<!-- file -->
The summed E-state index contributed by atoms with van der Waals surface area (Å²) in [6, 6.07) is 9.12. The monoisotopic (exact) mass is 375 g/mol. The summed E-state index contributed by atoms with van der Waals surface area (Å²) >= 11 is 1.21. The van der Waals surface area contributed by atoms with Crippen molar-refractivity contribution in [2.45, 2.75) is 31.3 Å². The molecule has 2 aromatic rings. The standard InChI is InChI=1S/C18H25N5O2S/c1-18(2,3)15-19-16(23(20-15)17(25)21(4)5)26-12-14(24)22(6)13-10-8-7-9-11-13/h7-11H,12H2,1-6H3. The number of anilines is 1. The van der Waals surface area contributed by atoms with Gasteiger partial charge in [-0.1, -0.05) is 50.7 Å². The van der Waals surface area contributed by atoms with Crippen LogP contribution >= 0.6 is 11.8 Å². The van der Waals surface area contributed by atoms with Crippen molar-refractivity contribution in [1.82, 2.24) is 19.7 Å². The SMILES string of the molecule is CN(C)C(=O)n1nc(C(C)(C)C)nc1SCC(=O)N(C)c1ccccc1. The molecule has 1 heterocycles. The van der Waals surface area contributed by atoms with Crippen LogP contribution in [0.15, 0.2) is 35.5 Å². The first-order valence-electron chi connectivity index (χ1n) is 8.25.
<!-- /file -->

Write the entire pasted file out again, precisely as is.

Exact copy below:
The summed E-state index contributed by atoms with van der Waals surface area (Å²) in [6, 6.07) is 9.12. The monoisotopic (exact) mass is 375 g/mol. The summed E-state index contributed by atoms with van der Waals surface area (Å²) >= 11 is 1.21. The van der Waals surface area contributed by atoms with Crippen molar-refractivity contribution in [2.45, 2.75) is 31.3 Å². The molecule has 2 aromatic rings. The standard InChI is InChI=1S/C18H25N5O2S/c1-18(2,3)15-19-16(23(20-15)17(25)21(4)5)26-12-14(24)22(6)13-10-8-7-9-11-13/h7-11H,12H2,1-6H3. The number of anilines is 1. The van der Waals surface area contributed by atoms with Gasteiger partial charge in [-0.1, -0.05) is 50.7 Å². The van der Waals surface area contributed by atoms with Crippen LogP contribution >= 0.6 is 11.8 Å². The van der Waals surface area contributed by atoms with Crippen molar-refractivity contribution in [1.82, 2.24) is 19.7 Å². The SMILES string of the molecule is CN(C)C(=O)n1nc(C(C)(C)C)nc1SCC(=O)N(C)c1ccccc1. The molecule has 1 heterocycles. The van der Waals surface area contributed by atoms with Crippen LogP contribution in [0.15, 0.2) is 35.5 Å². The first-order valence-electron chi connectivity index (χ1n) is 8.25.